While the United States is building a global missile defense system, Russia is preparing for a radical renewal of its strategic nuclear missile arsenal.
It looks like the Russian military and the military-industrial complex have decided to prepare seriously for overcoming the American missile defense system. Work is underway simultaneously on two strategic missiles of different classes.
According to Sergei Karakaev, the commander of Russia’s Strategic Missile Forces, these is a heavy, 100-ton, liquid-propellant intercontinental ballistic missile (ICBM) that should outperform the world’s most powerful R-36M2 Voevoda (NATO reporting name: SS-18 Satan), and a solid-fuel ICBM scheduled to replace the fifth-generation Yars systems (the RS-24 and the Topol-M).
“Since the potential of solid-fuel ICBMs could become insufficient for overcoming the American missile defense system going forward, a heavy liquid-propellant ICBM is needed to perform this task. Such an ICBM will allow the creation of a non-nuclear, high-precision, strategic weapon with a practically global range, unless the United States abandons its program,” Karakaev said.
This is the first time Russia has spoken about creating a new solid-fuel missile. According to Gen. Karakaev, several launches of a prototype of this missile took place in 2012 – most recently on Oct. 24.
This puts an end to the debate on whether Russia’s Strategic Missile Forces need a heavyweight liquid-propellant missile.
Russia undertook a large-scale modernization of the Topol family in the 1990s and adopted the Topol-M silos (NATO reporting name: SS-27) in 2000, followed by the mobile Topol-M2 several years ago. It is the new Topol and the newly adopted RS-24 Yars that will be gradually replacing the decommissioned, first-generation, solid-fuel missiles.
But liquid-propellant missiles still form the backbone of the strategic deterrence forces: the UR-100N (NATO reporting name: SS-19 Stiletto) and the Р-36M (U.S. Department of Defense and NATO reporting name: SS-18 Satan). These, however, are obsolete and will have to be retired over the next few years.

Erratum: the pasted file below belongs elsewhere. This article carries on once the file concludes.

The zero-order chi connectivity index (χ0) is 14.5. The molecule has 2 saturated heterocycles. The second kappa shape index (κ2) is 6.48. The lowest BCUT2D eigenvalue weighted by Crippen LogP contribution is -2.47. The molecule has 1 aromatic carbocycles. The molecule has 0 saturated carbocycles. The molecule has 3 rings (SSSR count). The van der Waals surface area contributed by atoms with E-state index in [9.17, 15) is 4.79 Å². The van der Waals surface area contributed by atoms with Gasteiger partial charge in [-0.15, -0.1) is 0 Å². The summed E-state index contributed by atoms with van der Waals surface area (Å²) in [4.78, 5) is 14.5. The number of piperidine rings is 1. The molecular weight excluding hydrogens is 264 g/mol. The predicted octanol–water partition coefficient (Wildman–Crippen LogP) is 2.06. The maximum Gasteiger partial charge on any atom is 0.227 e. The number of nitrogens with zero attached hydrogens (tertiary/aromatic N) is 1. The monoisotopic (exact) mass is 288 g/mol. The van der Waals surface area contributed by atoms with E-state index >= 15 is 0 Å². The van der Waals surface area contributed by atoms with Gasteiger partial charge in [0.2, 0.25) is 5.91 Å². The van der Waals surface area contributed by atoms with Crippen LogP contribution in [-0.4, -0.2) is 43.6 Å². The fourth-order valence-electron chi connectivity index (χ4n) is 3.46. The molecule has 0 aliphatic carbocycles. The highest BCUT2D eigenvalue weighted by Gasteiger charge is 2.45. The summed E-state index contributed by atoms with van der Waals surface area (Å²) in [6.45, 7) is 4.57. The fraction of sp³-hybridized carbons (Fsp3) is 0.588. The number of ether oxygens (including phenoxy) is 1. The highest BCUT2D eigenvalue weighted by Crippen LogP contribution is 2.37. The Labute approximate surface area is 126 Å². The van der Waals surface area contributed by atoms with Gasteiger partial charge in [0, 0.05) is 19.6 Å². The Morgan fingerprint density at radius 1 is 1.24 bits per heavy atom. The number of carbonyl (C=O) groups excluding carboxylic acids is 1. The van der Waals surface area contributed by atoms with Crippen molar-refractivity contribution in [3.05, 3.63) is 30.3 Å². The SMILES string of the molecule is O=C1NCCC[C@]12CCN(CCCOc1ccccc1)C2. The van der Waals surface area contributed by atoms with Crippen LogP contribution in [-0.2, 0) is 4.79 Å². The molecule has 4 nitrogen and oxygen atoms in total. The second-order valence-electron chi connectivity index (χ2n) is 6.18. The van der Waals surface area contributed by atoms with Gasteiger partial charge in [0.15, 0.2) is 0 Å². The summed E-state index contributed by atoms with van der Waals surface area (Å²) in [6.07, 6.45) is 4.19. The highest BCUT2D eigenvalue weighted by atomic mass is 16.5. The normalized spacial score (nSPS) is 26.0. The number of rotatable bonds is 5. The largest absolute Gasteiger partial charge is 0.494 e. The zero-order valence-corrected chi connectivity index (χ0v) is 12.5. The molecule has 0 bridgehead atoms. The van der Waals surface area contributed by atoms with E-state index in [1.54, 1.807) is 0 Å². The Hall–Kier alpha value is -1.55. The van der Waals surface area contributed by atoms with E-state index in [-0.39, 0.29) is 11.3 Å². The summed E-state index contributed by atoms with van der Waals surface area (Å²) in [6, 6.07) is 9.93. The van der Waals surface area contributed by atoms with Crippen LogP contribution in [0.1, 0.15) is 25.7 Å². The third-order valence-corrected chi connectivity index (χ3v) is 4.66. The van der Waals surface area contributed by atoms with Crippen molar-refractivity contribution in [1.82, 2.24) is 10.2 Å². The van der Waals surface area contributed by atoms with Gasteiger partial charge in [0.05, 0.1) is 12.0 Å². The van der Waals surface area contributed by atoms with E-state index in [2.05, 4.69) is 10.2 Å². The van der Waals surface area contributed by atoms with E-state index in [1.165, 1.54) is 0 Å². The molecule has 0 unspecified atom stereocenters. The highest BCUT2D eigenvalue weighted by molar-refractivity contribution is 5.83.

New missiles have been slow in arriving to the Russia’s armed forces.
According to an estimate by Leonid Kalashnikov, deputy chairman of the State Duma Defense Committee, Russia could receive 100-105 new ICBMs by 2015. If the bet remains on, the single-warhead Topol-M and the three-warhead Yars-24 would be able to carry a total of 110-115 warheads. At the same time, the United States is planning to deploy 900 ballistic missile interceptors worldwide by 2015.
The United States withdrew from the 1972 Anti-Ballistic Missile Treaty in 2001 and is no longer limited by any restrictions on building up the quantity and quality of such means. According to Karakaev, it is possible that America could deploy anti-missile defenses in space.
Russia’s military and political leadership was counting on successful negotiations with the United States on missile defense. However, the negotiations have ended in a deadlock; Washington’s persistent deployment of surface- and sea-based anti-missile defenses, coupled with a general deterioration of bilateral relations, have forced the Russian leadership to consider more decisive actions.
This is where the idea of a missile capable of carrying a dividing warhead with a large number of individually targeted blocks (which would also have a long range) originated. Russia already has such missiles – the above-mentioned liquid-propellant UR-100N and R-36M. However, these missiles have been on combat duty since the late 1980s, and their service life is nearing an end.
Development of new missiles was suspended in the 1990s, when the Strategic Missile Forces were expected to be fully converted to lightweight, solid-fuel missile complexes. However, lightweight missiles have not been able to become a full-fledged replacement for liquid-propellant giants.
According to Yuri Zaitsev, an expert at the Academy of Engineering Sciences, “It’s unlikely that the lightweight Topol-M and the Bulava [a new sea-based solid-fuel Topol-M based missile] could serve as a worthy substitute for the decommissioned missiles.”
Nonetheless, Russia is not planning to abandon its solid-fuel missiles either. Solid-fuel missiles are the best match for mobile complexes. This means that Russia will continue developing a replacement for both types of its active-duty missiles.